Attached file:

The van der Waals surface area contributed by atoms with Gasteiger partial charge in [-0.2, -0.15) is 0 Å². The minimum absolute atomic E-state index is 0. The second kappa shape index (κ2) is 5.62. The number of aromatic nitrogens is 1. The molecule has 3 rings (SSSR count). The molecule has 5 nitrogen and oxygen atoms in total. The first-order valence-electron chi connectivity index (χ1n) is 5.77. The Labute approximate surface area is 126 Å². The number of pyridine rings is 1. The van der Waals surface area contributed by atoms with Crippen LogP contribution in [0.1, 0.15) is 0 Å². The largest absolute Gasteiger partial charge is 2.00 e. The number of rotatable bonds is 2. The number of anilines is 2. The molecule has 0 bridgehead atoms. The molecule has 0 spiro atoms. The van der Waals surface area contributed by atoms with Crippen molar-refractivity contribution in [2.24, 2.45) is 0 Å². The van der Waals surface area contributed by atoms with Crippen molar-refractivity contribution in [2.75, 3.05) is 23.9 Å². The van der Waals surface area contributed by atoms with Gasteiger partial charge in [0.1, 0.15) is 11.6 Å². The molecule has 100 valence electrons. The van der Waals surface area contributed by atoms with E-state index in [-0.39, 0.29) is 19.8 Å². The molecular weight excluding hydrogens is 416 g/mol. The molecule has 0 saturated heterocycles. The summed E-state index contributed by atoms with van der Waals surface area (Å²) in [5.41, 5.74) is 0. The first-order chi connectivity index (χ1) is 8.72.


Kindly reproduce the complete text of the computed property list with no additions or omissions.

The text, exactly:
The van der Waals surface area contributed by atoms with Gasteiger partial charge in [-0.2, -0.15) is 0 Å². The minimum absolute atomic E-state index is 0. The second kappa shape index (κ2) is 5.62. The number of aromatic nitrogens is 1. The molecule has 3 rings (SSSR count). The molecule has 5 nitrogen and oxygen atoms in total. The first-order valence-electron chi connectivity index (χ1n) is 5.77. The Labute approximate surface area is 126 Å². The number of pyridine rings is 1. The van der Waals surface area contributed by atoms with Crippen LogP contribution in [0.1, 0.15) is 0 Å². The largest absolute Gasteiger partial charge is 2.00 e. The number of rotatable bonds is 2. The number of anilines is 2. The molecule has 0 bridgehead atoms. The molecule has 0 spiro atoms. The van der Waals surface area contributed by atoms with Crippen molar-refractivity contribution in [2.24, 2.45) is 0 Å². The van der Waals surface area contributed by atoms with Crippen molar-refractivity contribution in [2.75, 3.05) is 23.9 Å². The van der Waals surface area contributed by atoms with Gasteiger partial charge in [0.1, 0.15) is 11.6 Å². The molecule has 100 valence electrons. The van der Waals surface area contributed by atoms with E-state index in [-0.39, 0.29) is 19.8 Å². The molecular weight excluding hydrogens is 416 g/mol. The molecule has 0 saturated heterocycles. The summed E-state index contributed by atoms with van der Waals surface area (Å²) in [5.41, 5.74) is 0. The first-order chi connectivity index (χ1) is 8.72.